To ease your site search, article categories are at bottom of page.

August 06, 2007

Namibia : Export markets open for oyster farmers

Namibian will soon be able to expand its fledgling aquaculture industry and export oysters to the Far East, with Singapore the next destination after China and Hong Kong.

Although the first local oyster cultivation was started 20 years and has expanded to 42 oyster farms in the Atlantic Ocean, stringent health regulations in European countries and the US and the lack of a local testing laboratory have hampered the industry. At present, oysters are sent to a laboratory in South Africa.

This will now change, according to the outgoing Permanent Secretary of the Ministry of Trade and Industry, Andrew Ndishishi. "We have now hired offices in Walvis Bay and staff was appointed, while the equipment has been set up," Ndishishi said. "The testing lab must run for six months before it can receive certification and international accreditation, which will be early next year," he added. "I am on my way to Singapore to finalise export agreements and a team of
from there will come to Namibia this month to test our ocean waters and examine our oyster plants so that we can obtain the green light for export."

Namibian oyster production amounted to six million oysters in 2004, bringing in N$12 million ($1.7 million). The cocktail-size oysters produced in Namibia fetch around N$3 (US 42 cents) each, but they could easily fetch N$12 each when grown to bigger sizes.

About 70 per cent of Namibia's total oyster production is exported to South Africa. Some are flown to China and Hong Kong, where there are fewer import restrictions than in Europe, while the rest are consumed locally.

"Namibia has a definite market advantage it should exploit because oysters grow three times faster here than in Europe," according to an investor in the industry. "In France, oysters take nearly three years to grow to the preferred market size and in Namibia only 9 to 12 months."

Oysters are not naturally found along the Namibian coast and all spat (from which baby oysters are grown) had to be imported from overseas originally. Some local oyster companies have started producing their own spat.

Both the pacific oyster (Crassostrea gigas) and the European oyster (Ostrea edulis) do well in Namibia.

NamPort has made some 1,250 hectares of sea space available for oyster farmers outside the Walvis Bay port area and three different oyster companies are making use of the space, called Aquapark.

The Namibian

Article Categories

AGRA agribusiness agrochemicals agroforestry aid Algeria aloe vera Angola aquaculture banana barley beans beef bees Benin biodiesel biodiversity biof biofuel biosafety biotechnology Botswana Brazil Burkina Faso Burundi CAADP Cameroon capacity building cashew cassava cattle Central African Republic cereals certification CGIAR Chad China CIMMYT climate change cocoa coffee COMESA commercial farming Congo Republic conservation agriculture cotton cow pea dairy desertification development disease diversification DRCongo drought ECOWAS Egypt Equatorial Guinea Ethiopia EU EUREPGAP events/meetings exports fa fair trade FAO fertilizer finance fisheries floods flowers food security fruit Gabon Gambia gender issues Ghana GM crops grain green revolution groundnuts Guinea Bissau Guinea Conakry HIV/AIDS honey hoodia horticulture hydroponics ICIPE ICRAF ICRISAT IFAD IITA imports India infrastructure innovation inputs investment irrigation Ivory Coast jatropha kenaf keny Kenya khat land deals land management land reform Lesotho Liberia Libya livestock macadamia Madagascar maize Malawi Mali mango marijuana markets Mauritania Mauritius mechanization millet Morocco Mozambique mushroom Namibia NEPAD Niger Nigeria organic agriculture palm oil pastoralism pea pest control pesticides pineapple plantain policy issues potato poultry processing productivity Project pyrethrum rai rain reforestation research rice rivers rubber Rwanda SADC Sao Tome and Principe seed seeds Senegal sesame Seychelles shea butter Sierra Leone sisal soil erosion soil fertility Somalia sorghum South Africa South Sudan Southern Africa spices standards subsidies Sudan sugar sugar cane sustainable farming Swaziland sweet potato Tanzania tariffs tea tef tobacco Togo tomato trade training Tunisia Uganda UNCTAD urban farming value addition value-addition vanilla vegetables water management weeds West Africa wheat World Bank WTO yam Zambia Zanzibar zero tillage Zimbabwe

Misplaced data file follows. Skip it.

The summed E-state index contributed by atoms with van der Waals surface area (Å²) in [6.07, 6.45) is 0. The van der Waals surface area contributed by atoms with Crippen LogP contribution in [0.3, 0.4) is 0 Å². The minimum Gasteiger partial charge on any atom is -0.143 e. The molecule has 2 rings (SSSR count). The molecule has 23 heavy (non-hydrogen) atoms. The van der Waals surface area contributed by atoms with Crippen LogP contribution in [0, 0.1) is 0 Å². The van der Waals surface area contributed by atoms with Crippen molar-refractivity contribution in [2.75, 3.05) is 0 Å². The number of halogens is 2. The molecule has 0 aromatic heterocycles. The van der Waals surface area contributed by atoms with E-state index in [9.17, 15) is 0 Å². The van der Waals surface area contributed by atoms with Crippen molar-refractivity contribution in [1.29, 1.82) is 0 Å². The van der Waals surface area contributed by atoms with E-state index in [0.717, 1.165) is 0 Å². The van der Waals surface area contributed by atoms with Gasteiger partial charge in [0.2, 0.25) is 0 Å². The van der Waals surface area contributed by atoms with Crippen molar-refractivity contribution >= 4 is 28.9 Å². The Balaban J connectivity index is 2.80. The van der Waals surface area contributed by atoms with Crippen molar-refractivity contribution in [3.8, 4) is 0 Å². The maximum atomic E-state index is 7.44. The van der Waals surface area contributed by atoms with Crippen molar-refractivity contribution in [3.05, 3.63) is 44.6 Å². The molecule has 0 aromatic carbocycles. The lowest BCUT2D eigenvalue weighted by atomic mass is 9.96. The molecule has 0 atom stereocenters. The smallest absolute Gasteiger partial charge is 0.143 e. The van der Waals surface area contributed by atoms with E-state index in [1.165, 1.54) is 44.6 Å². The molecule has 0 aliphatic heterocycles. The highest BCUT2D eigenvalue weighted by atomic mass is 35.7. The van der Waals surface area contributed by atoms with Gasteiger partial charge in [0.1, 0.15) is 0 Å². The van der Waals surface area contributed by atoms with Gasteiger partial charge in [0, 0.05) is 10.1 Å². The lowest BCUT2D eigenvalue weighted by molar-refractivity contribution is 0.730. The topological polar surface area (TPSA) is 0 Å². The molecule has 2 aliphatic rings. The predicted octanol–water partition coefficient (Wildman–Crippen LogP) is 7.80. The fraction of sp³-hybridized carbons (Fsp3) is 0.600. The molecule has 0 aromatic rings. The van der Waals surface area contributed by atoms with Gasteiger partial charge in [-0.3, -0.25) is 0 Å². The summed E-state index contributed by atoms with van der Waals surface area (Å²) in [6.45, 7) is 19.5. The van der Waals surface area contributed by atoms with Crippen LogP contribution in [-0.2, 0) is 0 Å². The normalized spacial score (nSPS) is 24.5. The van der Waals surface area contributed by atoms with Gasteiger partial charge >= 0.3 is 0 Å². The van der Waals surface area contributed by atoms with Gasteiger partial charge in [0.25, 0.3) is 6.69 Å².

© 2007 Africa News Network design by

Back to TOP